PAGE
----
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St. Andrew Weekly Bible Study April 1, 2018


John 20:1–10 (CEB) Early in the morning of the first day of the week, while it was still dark, Mary Magdalene came to the tomb and saw that the stone had been taken away from the tomb. 2 She ran to Simon Peter and the other disciple, the one whom Jesus loved, and said, “They have taken the Lord from the tomb, and we don’t know where they’ve put him.” 3 Peter and the other disciple left to go to the tomb. 4 They were running together, but the other disciple ran faster than Peter and was the first to arrive at the tomb. 5 Bending down to take a look, he saw the linen cloths lying there, but he didn’t go in. 6 Following him, Simon Peter entered the tomb and saw the linen cloths lying there. 7 He also saw the face cloth that had been on Jesus’ head. It wasn’t with the other clothes but was folded up in its own place. 8 Then the other disciple, the one who arrived at the tomb first, also went inside. He saw and believed. 9 They didn’t yet understand the scripture that Jesus must rise from the dead. 10 Then the disciples returned to the place where they were staying. 1 Corinthians 1:22–25 (CEB) 22 Jews ask for signs, and Greeks look for wisdom, 23 but we preach Christ crucified, which is a scandal to Jews and foolishness to Gentiles. 24 But to those who are called— both Jews and Greeks—Christ is God’s power and God’s wisdom. 25 This is because the foolishness of God is wiser than human wisdom, and the weakness of God is stronger than human strength.

Yes, Jesus has risen! I was six years old the last time Easter fell on April Fools’ Day; I dare say I don’t remember. It will happen twice more in this century, 2029 and 2040. It seems oddly appropriate to me that we should celebrate Jesus’ resurrection on a day set aside for fools. It isn’t that the joke is on Christians for believing such an outlandish claim, but on the disbelieving world that denies it. As the apostle Paul knew, he was regarded a fool by many who heard him. A crucified king? Ridiculous. Resurrected? Foolishness. But as he wrote, “the foolishness of God is wiser than human wisdom.” I’m reminded of a story from Fleming Rutledge that I’ve shared before: A story was told me recently that might be apocryphal but might well be true. The two people in question, both clergy, are very well known in the American church. One of them is a prolific writer of skeptical books calling the orthodox faith into question. The other is a famous preacher of the gospel. The skeptic, seeking to provoke the preacher, says, “My daughter has two Ph.D.s. How can I expect her to believe anything so unacceptable to the modern mind as the resurrection of the body?” The preacher says, thoughtfully, “I don’t know your daughter. How limited is her imagination?”1 True wisdom requires an expansive imagination, humility, and an ever-deepening knowledge of God. And so we turn to our story of resurrection…our true story. From Rutledge’s sermon on the resurrection of the body in Exploring and Proclaiming the Apostles’ Creed, Ed. Roger van Harn (Grand Rapids: Eerdmans, 2004). 1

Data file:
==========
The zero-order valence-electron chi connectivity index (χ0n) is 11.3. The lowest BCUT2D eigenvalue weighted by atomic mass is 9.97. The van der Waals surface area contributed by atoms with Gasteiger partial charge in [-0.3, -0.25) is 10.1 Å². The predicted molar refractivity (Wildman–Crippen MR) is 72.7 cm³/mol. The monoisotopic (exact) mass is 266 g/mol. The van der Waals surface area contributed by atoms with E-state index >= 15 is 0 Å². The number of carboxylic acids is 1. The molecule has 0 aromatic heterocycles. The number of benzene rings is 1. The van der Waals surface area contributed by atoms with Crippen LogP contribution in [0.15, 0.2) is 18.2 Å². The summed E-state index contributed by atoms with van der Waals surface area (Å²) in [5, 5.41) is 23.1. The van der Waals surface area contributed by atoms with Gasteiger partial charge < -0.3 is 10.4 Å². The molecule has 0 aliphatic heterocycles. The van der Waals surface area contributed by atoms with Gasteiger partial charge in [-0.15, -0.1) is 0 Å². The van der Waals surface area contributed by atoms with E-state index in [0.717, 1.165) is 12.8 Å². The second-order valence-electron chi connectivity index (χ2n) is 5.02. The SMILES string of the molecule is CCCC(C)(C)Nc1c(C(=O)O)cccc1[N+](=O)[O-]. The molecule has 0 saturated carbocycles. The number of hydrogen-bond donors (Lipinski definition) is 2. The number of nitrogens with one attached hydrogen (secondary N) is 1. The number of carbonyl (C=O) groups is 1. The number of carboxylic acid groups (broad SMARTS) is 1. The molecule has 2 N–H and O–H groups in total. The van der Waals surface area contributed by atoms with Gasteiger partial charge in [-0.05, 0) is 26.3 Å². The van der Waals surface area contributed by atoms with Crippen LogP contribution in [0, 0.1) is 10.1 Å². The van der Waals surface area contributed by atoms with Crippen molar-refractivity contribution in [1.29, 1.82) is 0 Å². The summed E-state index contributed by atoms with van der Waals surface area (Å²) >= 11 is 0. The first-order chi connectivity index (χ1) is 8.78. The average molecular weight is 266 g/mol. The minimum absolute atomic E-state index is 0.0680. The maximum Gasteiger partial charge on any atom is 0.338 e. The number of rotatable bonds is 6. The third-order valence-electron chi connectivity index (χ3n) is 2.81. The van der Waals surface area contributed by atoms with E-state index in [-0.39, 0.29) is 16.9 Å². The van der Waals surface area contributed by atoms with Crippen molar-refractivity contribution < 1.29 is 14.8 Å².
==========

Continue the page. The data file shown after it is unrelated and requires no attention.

At the tomb

Jesus was crucified and died on the Friday afternoon of Passover week. After his death was confirmed by the Roman soldiers, who were undoubtedly quite competent at execution, Jesus’ body was claimed by a prominent member of the Jewish Council, Joseph of Arimathea. Jesus’ body was taken to Joseph’s family tomb where it was laid out on a stone slab. The women would have prepared Jesus’ body as best they could before sundown on Friday, the commencement of the Jewish Sabbath. No one, not even women, could touch a dead body on the Sabbath without necessitating a week’s worth of purification ritual. Because their work had been rushed, the women returned to the tomb very early on Sunday, after the Sabbath was over, to finish their work of wrapping and scenting the body. As John tells us in his account, Mary, a woman from Magdala (hence, she was known as Mary Magdalene), arrived and found that the tomb had been opened. She evidently believed, and understandably so, that someone had opened the tomb and made off with Jesus’ body. Ancient peoples knew as well as we do that dead people stay dead. It is important to remember that no one, absolutely no one, would have expected a resurrected Messiah, for no Jew expected a crucified Messiah. Indeed, the fact that Jesus had been crucified could only mean that the disciples had been quite wrong and now had good reason to fear for themselves. So after running to get help, Mary sat outside the empty tomb and wept, believing that someone had stolen the body of her beloved Jesus. But, of course, that is not what had happened. Jesus’ body was not stolen; it was resurrected by God and Jesus now enjoyed a newly-embodied existence. As Christians we affirm the truth of this astounding claim: that on the third day2 after his death on the cross, Jesus was bodily resurrected.

Resurrection?

Most Jews of Jesus’ day believed that God would bodily resurrect all the dead when the last days arrived and God put all things to rights. However, most Jews would not accept the claim that God had resurrected this one man only, this Galilean Jew who had died a humiliating death by crucifixion. The Greeks, too, spoke of resurrection, anastasis, but they believed it could never happen. They could conceive of resurrection, but they just didn’t think it could happen for, indeed, it never had. For Greek and Jew alike, resurrection meant newly embodied life after death. It would be like Achilles returning from Hades or Joshua from Sheol.3 There is one point here about which we need to be absolutely clear, for I hear Christians getting this wrong all the time. The claim isn’t that 72 hours elapsed, but simply that Jesus died on a Friday and was resurrected on a Sunday—three days: Friday, Saturday, and Sunday. 3 These are the abodes of the dead in these ancient cosmologies. 2